Up front, we remain short, too. A last-minute deal for Carlton Cole was muted (not that it would have set hearts fluttering) but why was it left so late? We’ve been crying out for an additional striker ever since Robbie Keane left the club in January 2009.
But yet again a Liverpool manager is left to try to meet sky-high expectations with a wafer-thin squad.
And let’s be honest, there are doubts about the manager, too. It doesn’t mean you’re not supporting him, or the club, by stating them – it means you can see problems. No more, no less – no-one is throwing lighters at him at Anfield (like they did at Inter Milan) or calling for his head.
But Roy has brought with him some very rigid – defensive – tactics. Sitting deep is the order of the day, the full-backs have less freedom and, at the time of writing, we are struggling to get among the goals.
Early days? Yes. But two goals in four Premier League games did not inspire confidence.
Hodgson also seems reluctant to change things at times, even when it’s clear to see it is not working out.
As for going 4-4-2 at Man City, well that just came across as naive.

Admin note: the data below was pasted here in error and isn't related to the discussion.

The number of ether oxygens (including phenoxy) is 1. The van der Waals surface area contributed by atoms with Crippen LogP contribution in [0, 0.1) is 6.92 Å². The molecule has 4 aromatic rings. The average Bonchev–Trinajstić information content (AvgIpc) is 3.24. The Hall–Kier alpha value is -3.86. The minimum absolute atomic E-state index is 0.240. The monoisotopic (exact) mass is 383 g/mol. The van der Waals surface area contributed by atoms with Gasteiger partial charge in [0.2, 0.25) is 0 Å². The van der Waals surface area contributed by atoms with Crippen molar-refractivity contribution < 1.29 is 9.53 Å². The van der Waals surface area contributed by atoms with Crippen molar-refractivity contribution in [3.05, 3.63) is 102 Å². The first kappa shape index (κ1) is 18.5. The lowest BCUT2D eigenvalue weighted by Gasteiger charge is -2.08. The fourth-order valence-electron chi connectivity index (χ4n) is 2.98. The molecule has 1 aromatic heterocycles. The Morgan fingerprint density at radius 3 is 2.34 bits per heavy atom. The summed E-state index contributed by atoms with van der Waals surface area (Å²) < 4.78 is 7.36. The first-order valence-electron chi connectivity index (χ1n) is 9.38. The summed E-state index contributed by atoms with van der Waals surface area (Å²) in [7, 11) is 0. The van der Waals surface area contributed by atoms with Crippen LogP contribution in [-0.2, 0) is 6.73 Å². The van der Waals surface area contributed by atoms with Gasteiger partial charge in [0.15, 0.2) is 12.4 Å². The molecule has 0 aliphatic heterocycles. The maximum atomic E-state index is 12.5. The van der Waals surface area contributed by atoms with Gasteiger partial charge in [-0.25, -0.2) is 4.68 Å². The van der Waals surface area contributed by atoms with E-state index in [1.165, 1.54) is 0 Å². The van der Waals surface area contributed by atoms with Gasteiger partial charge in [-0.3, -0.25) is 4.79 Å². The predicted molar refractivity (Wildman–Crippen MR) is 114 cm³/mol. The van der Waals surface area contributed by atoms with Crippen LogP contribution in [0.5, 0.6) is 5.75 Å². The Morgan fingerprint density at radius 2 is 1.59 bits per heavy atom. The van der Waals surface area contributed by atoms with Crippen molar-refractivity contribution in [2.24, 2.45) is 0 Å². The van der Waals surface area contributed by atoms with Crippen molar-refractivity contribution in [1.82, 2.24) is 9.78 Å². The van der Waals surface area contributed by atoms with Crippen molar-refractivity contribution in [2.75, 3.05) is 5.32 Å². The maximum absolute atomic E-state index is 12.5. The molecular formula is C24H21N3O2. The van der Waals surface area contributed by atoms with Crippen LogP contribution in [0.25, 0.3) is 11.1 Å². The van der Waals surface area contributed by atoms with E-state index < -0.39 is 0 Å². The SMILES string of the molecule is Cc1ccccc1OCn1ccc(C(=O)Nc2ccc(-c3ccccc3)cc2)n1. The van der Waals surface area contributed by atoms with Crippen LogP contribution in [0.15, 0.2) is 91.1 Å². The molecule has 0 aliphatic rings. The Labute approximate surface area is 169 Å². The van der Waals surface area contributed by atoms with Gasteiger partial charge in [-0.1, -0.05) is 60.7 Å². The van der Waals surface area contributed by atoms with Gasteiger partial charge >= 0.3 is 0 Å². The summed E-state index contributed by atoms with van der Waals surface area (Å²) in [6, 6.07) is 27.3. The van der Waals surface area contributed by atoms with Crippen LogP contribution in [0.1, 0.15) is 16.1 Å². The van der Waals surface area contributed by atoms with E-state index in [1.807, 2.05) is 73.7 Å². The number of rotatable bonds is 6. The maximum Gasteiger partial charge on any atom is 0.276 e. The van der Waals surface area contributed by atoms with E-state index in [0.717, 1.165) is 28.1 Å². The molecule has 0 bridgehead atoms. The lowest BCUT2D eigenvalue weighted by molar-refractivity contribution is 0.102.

It’s all well and good saying the players will need time to adapt to what is being asked of them by a new manager. This is true.
But Hodgson needs to show he can adapt, too. Fulham tactics will not necessarily work for Liverpool – different team, different players, different expectations and different reponses from the opposition.
Interview-wise too, Hodgson has sown the seeds of doubt.
Yes, we know Liverpool’s situation is crisis-like. We know it’s dark, dark days. But we don’t want to hear the manager say he doesn’t have high expectations at Birmingham.
Good home record or not, they are a team we should always be aspiring to beat. A draw at St Andrews isn’t bad – but it’s not to be celebrated either.
And for the record, Roy – entertaining? It wasn’t you know.
But still we can hope. Hope Joe Cole can come good. Hope Milan Jovanovic can move on from his so far passable attempt at an impression of his namesake Baros. And hope, most of all, that we finally get the club on an even keel with owners that care about the club, the manager and the fans.